The question in question is, what is the plan for the Polisario-controlled areas of Western Sahara (i.e. the “Free Zone”) under the autonomy proposal? Are these to be left as a rump Sahrawi state, or will Morocco attempt to complete its acquisition of Western Sahara by force, risking further regional instability and conflict? The professor answered that the autonomy plan could only be implemented if it had the agreement of all the parties to the conflict, including the Polisario.

So far, so good. However, he then went on to say (I’m paraphrasing, but this is a pretty faithful rendition) “You’re talking about the ‘Liberated Territories’ – this is a myth. Polisario has never liberated any of this land. it is a buffer zone set up by Morocco.” Needless to say I pointed out to him that I run a research project in these very territories, and work with the Polisario in this context. Having travelled extensively in the Polisario-controlled areas (Lajuad, Mijek, Tifariti, Zug, you name it), I’m fully aware that the “buffer zone” is a face-saving Moroccan flim-flam, a story concocted to conceal the reality that Western Sahara is in fact already partitioned between the two warring parties.

My unmasking as someone from “the other side” seemed to cause some discomfort, but to his credit the Professor regained his composure and suggested that we talk at greater length later on, which we duly did (after he’d apparently checked up on me with his embassy colleagues – apparently both I and this blog are quite familiar to them, so ahlan wa sahlan if you’re reading).

In our subsequent discussion, Professor El Ouali was very keen to persuade me of the value of the autonomy plan, and of both his sincerity and his credentials (as someone who has worked extensively with refugees and at a high level in UNHCR). He, and some of the other Moroccans there, said that they were very keen on the idea of finding common ground and real, practical, and just solutions to the conflict. I even received an invitation to explore the issue at greater length in Morocco – flattering given that when it comes to politics I’m not exactly anyone’s representative, just a blogger with a point of view and some relevant travel experience.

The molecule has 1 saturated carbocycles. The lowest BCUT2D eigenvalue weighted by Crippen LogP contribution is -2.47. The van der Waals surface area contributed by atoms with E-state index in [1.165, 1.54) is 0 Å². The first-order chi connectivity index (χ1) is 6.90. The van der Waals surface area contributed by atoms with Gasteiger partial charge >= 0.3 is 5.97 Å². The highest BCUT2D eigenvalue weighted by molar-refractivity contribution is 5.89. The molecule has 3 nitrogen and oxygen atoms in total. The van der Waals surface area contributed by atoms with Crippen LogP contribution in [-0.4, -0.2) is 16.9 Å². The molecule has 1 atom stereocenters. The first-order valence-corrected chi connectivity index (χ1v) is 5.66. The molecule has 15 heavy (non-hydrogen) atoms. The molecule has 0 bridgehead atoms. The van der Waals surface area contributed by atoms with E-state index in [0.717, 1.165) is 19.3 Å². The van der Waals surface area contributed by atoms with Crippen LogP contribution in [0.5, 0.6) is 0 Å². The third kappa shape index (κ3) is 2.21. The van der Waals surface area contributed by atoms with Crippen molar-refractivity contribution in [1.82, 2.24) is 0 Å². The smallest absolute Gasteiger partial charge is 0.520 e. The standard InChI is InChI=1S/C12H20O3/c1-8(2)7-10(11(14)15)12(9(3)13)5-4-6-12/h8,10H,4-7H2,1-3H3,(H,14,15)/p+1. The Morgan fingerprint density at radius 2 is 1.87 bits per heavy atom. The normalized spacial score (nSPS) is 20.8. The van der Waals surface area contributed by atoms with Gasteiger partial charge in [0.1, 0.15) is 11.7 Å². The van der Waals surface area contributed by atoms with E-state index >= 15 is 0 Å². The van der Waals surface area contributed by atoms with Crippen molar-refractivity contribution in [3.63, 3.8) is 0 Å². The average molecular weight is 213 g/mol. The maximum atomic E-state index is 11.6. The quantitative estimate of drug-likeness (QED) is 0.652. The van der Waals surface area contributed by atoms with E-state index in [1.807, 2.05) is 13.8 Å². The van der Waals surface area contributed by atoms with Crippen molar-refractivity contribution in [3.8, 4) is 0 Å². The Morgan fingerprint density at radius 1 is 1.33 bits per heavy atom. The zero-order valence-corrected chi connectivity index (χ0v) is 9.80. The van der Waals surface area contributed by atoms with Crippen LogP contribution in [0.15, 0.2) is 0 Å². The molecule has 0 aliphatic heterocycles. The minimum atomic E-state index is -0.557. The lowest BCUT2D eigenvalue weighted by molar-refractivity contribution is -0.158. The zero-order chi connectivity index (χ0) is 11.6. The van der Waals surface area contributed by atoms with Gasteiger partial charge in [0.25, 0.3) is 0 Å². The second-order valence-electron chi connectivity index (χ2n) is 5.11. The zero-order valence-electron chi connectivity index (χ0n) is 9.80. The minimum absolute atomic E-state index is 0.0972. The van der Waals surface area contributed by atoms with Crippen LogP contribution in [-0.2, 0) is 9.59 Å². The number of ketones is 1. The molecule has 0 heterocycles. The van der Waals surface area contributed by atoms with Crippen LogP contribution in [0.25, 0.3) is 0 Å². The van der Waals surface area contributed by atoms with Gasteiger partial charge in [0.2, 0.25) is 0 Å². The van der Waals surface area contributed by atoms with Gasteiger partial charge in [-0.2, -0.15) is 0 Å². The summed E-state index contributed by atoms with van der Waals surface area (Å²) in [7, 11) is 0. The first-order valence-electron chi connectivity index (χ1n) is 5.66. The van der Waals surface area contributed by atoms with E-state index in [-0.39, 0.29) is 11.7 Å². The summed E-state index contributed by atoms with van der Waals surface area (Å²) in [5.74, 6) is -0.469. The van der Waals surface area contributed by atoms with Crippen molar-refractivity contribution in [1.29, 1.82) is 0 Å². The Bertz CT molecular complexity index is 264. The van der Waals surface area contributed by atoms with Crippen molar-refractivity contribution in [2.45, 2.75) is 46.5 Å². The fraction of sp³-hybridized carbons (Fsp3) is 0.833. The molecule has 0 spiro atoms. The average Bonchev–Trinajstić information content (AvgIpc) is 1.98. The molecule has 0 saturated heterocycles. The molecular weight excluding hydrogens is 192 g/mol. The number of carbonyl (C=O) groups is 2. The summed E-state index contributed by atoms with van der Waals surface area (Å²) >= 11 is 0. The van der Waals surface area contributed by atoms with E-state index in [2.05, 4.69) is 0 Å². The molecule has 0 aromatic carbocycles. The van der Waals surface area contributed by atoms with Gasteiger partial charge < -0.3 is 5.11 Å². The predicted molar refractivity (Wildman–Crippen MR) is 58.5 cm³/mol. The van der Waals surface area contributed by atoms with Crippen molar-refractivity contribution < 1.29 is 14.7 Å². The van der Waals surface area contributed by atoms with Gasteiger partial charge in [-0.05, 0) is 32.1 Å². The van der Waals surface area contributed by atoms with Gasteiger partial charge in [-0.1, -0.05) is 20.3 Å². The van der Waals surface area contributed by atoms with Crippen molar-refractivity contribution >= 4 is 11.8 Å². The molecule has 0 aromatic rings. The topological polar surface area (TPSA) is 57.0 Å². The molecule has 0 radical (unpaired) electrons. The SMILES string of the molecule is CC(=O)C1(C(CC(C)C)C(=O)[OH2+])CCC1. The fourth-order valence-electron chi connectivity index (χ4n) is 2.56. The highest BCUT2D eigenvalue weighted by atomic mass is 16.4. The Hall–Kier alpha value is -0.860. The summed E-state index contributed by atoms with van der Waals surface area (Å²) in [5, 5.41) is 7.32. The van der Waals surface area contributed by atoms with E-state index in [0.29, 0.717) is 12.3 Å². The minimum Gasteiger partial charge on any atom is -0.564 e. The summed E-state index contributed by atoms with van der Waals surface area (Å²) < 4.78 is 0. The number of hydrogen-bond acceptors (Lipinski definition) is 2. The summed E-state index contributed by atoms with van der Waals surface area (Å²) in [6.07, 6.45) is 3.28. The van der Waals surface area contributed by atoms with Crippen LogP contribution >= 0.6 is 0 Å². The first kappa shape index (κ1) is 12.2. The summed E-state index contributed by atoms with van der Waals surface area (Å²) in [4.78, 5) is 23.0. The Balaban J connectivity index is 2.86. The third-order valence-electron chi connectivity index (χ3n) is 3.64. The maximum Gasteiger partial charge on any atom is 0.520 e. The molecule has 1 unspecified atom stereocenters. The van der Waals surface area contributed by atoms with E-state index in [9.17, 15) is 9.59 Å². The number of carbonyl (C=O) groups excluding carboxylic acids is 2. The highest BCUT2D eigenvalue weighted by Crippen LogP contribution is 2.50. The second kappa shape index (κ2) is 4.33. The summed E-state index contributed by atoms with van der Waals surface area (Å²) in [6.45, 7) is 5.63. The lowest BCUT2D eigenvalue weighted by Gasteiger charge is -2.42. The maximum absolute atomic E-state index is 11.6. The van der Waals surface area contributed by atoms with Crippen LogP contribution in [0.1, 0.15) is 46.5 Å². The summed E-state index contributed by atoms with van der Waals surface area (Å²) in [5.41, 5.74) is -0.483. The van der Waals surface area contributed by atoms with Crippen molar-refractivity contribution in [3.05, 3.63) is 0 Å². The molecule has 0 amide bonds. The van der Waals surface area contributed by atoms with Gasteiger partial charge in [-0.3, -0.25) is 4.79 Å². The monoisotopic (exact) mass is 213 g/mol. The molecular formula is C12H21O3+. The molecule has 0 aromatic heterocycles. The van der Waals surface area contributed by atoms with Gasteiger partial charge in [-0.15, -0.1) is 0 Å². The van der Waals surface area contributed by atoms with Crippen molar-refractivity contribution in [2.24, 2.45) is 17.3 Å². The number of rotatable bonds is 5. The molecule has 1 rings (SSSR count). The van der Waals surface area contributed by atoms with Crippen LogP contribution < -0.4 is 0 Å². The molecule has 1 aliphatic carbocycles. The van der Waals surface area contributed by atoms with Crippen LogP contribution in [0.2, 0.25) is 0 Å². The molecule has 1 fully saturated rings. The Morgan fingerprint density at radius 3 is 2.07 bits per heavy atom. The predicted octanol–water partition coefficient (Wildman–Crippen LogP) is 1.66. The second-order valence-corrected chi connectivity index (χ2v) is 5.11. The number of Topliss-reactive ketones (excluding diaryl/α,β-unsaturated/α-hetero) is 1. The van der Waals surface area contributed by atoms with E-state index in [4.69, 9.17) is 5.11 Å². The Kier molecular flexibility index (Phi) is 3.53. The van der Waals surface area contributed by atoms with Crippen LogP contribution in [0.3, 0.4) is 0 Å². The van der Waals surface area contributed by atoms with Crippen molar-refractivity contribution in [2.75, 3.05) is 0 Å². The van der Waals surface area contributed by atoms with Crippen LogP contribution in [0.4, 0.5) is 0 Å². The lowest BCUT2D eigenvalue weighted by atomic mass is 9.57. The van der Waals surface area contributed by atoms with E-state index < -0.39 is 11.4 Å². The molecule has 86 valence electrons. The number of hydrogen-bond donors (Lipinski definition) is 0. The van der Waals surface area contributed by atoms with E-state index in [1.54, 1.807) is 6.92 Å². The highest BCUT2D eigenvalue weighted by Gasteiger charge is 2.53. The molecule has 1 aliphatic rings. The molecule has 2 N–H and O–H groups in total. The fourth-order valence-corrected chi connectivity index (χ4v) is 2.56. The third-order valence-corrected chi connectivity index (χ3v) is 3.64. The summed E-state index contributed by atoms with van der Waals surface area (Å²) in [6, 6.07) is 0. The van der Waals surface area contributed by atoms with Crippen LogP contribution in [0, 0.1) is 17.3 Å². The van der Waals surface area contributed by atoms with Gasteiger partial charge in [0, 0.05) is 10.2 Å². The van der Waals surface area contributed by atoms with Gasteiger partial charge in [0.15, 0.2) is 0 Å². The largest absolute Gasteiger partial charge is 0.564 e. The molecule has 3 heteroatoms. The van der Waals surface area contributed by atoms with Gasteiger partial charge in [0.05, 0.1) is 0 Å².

On the surface this is all very encouraging, and the Moroccans I spoke to all gave the impression that they were keen to find common ground to resolve the conflict (and they were all very personable and friendly, in stark contrast to some of their compatriots who haunt the blogosphere). However, I’m very, very sceptical as to how much will there really is in the Moroccan establishment to find a real solution to the Western Sahara conflict.

Professor El Ouali kindly gave me a copy of his book, and I will make good on my promise to read it. Time permitting, I might even write a review. Having had a quick flick through it, I have to say that I don’t disagree with everything he writes. For example, I concur with his comments about globalisation. However, I think we will continue to disagree about the autonomy plan, for the reasons outlined below. What follows is a general argument about autonomy, not a response to the particulars of Professor El Ouali’s book. However, the argument does hark back to his comments about the nature of the Polisario-controlled areas.

The existence of the Free Zone and of the exiled Sahrawi refugees in the camps around Tindouf together represent a very serious stumbling block to the autonomy plan, under which there seem to be three broad possible outcomes (assuming the plan is to go ahead):